As the contemporary Dutch colonial officer A. Struivenberg noted in a study [in Dutch] of operations during the Aceh War of 1873-1904, “The failure to recognize that the outcomes of European [conventional] warfare cannot be directly transferred to the fight against the indigenous enemy with his very specific character, [led the Dutch colonial army] to give great credit to the use of massive fire.” Thus, it seems that Western military forces are doomed to reinvent the wheel every time they are confronted with insurgencies, despite their extensive — if often forgotten — historical record of operations against such irregular enemies.

Why we should start learning now

The latest period of counterinsurgency has ended and Western militaries are once again moving towards the downside of the cycle. In the wake of the troubled campaigns in Iraq and Afghanistan, the political will to put boots on the ground to confront insurgencies in faraway countries is severely diminished, while Western armed forces are focusing on conventional warfare. The Netherlands’ Royal Army, for instance, has almost completely reoriented towards interstate combat. Consequently, its training program is exclusively aimed at bolstering its performance in maneuver warfare involving large-scale units.

For this purpose, even veterans from the Cold War-era have been rehired in order to teach a younger generation the tricks of what they consider “proper warfare.” In this climate, the army’s attempt to learn from its recent experiences in Afghanistan has stalled, even though its contribution to the ISAF mission in Uruzgan province (2006-2010) was by far the largest deployment of the modern Dutch armed forces. A similar pattern can be observed in other NATO member countries, as well as within NATO structures.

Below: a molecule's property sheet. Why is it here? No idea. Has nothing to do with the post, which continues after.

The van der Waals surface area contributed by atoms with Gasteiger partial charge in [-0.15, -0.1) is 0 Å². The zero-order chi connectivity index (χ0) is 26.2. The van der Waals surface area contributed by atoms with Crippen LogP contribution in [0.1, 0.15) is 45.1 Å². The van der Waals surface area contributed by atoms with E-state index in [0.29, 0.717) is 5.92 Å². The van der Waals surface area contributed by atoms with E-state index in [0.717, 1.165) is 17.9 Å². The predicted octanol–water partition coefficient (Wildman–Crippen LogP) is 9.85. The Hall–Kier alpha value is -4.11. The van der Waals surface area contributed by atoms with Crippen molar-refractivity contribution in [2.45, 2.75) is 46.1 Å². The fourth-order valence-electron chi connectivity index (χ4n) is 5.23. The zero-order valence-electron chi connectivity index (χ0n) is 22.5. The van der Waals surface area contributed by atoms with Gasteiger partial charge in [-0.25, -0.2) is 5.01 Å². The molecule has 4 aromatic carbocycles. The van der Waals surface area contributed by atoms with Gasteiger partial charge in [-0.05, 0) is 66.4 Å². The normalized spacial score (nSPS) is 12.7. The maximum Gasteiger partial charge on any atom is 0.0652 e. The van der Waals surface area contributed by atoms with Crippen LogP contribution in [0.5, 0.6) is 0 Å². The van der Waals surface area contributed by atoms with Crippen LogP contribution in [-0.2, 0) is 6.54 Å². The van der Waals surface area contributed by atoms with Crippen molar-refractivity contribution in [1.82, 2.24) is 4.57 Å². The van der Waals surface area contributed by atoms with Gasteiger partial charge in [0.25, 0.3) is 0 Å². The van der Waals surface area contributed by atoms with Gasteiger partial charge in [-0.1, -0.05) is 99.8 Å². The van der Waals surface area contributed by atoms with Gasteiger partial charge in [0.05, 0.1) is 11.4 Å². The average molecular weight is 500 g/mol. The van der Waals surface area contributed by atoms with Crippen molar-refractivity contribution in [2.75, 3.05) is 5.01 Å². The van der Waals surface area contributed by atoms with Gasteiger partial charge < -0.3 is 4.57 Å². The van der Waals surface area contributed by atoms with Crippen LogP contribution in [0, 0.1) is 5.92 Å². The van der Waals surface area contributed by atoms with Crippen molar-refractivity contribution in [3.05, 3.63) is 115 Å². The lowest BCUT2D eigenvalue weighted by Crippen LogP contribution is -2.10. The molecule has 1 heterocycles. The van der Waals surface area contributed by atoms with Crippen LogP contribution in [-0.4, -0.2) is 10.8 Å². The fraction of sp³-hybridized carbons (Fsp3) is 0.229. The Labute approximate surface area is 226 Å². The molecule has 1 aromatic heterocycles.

Military thinkers … have repeatedly warned that counterinsurgency might not currently be the preferred approach, but that it will nonetheless be necessary in the future

Of course, the reemergence of the Russian threat to some extent justifies this reorientation. Yet the contemporary security situation is complex and requires a broader approach than simply mimicking Cold War strategy. In modern warfare, the lines between regular, conventional and irregular, unconventional warfare are increasingly blurred. This so-called hybrid warfare is embraced by states and non-state actors alike, as seen in Russia’s use of irregular tactics to destabilize its neighbors. Meanwhile, non-state actors, such as the Islamic State, have demonstrated their capability to launch conventional operations.

In The Utility of Force, the retired British general Rupert Smith explained the non-linear character of modern war with his concept of “war amongst the people.” Smith not only notes that “there is no secluded battlefield upon which armies engage” in isolation of civilians, but that indeed “civilians are the targets, objectives to be won, as much as an opposing force.” Therefore, even a temporary farewell to counterinsurgency is far from appropriate in this security environment characterized by hybrid — both state and non-state — threats and in which engagement of effected populations is key to success. Western military forces should be capable of adopting the approach necessary for a specific context, opponent, and time, whether employing a mixture of conventional or unconventional means.

Thus, it is essential that we stop thinking of conventional and unconventional warfare as a dichotomy. Instead, we should start considering these forms of warfare as complementary and making up a continuum to be deployed against highly capable hybrid threats.